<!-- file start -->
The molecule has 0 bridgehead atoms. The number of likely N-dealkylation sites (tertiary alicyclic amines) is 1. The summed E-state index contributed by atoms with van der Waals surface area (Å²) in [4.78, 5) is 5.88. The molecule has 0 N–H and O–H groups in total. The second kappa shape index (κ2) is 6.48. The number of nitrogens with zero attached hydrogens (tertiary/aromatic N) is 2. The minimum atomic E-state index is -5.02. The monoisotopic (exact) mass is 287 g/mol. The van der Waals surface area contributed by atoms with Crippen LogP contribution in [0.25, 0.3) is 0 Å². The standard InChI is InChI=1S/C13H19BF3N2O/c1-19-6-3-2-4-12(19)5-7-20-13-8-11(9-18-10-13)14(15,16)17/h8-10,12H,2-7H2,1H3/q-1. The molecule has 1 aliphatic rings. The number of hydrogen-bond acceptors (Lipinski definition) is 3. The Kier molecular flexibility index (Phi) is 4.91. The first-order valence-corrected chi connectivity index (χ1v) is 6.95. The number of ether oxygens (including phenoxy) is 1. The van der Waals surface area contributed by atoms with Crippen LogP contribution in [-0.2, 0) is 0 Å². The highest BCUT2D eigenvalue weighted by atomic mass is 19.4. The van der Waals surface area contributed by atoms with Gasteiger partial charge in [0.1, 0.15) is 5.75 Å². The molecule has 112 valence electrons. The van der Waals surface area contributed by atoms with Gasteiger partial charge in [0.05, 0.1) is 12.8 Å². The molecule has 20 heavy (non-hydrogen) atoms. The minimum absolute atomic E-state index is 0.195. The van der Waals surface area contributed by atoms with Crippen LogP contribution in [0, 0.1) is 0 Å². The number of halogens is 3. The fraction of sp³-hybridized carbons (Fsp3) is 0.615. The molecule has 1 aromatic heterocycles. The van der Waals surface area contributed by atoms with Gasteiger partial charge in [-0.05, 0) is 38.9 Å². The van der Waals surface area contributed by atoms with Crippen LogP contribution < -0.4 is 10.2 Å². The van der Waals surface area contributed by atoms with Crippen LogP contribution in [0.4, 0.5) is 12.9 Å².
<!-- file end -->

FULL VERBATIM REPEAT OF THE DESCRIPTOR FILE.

The molecule has 0 bridgehead atoms. The number of likely N-dealkylation sites (tertiary alicyclic amines) is 1. The summed E-state index contributed by atoms with van der Waals surface area (Å²) in [4.78, 5) is 5.88. The molecule has 0 N–H and O–H groups in total. The second kappa shape index (κ2) is 6.48. The number of nitrogens with zero attached hydrogens (tertiary/aromatic N) is 2. The minimum atomic E-state index is -5.02. The monoisotopic (exact) mass is 287 g/mol. The van der Waals surface area contributed by atoms with Crippen LogP contribution in [0.25, 0.3) is 0 Å². The standard InChI is InChI=1S/C13H19BF3N2O/c1-19-6-3-2-4-12(19)5-7-20-13-8-11(9-18-10-13)14(15,16)17/h8-10,12H,2-7H2,1H3/q-1. The molecule has 1 aliphatic rings. The number of hydrogen-bond acceptors (Lipinski definition) is 3. The Kier molecular flexibility index (Phi) is 4.91. The first-order valence-corrected chi connectivity index (χ1v) is 6.95. The number of ether oxygens (including phenoxy) is 1. The van der Waals surface area contributed by atoms with Crippen LogP contribution in [-0.2, 0) is 0 Å². The highest BCUT2D eigenvalue weighted by atomic mass is 19.4. The van der Waals surface area contributed by atoms with Gasteiger partial charge in [0.1, 0.15) is 5.75 Å². The molecule has 112 valence electrons. The van der Waals surface area contributed by atoms with Gasteiger partial charge in [0.05, 0.1) is 12.8 Å². The molecule has 20 heavy (non-hydrogen) atoms. The minimum absolute atomic E-state index is 0.195. The van der Waals surface area contributed by atoms with Crippen LogP contribution in [0, 0.1) is 0 Å². The number of halogens is 3. The fraction of sp³-hybridized carbons (Fsp3) is 0.615. The molecule has 1 aromatic heterocycles. The van der Waals surface area contributed by atoms with Gasteiger partial charge in [-0.05, 0) is 38.9 Å². The van der Waals surface area contributed by atoms with Crippen LogP contribution < -0.4 is 10.2 Å². The van der Waals surface area contributed by atoms with Crippen LogP contribution in [0.4, 0.5) is 12.9 Å².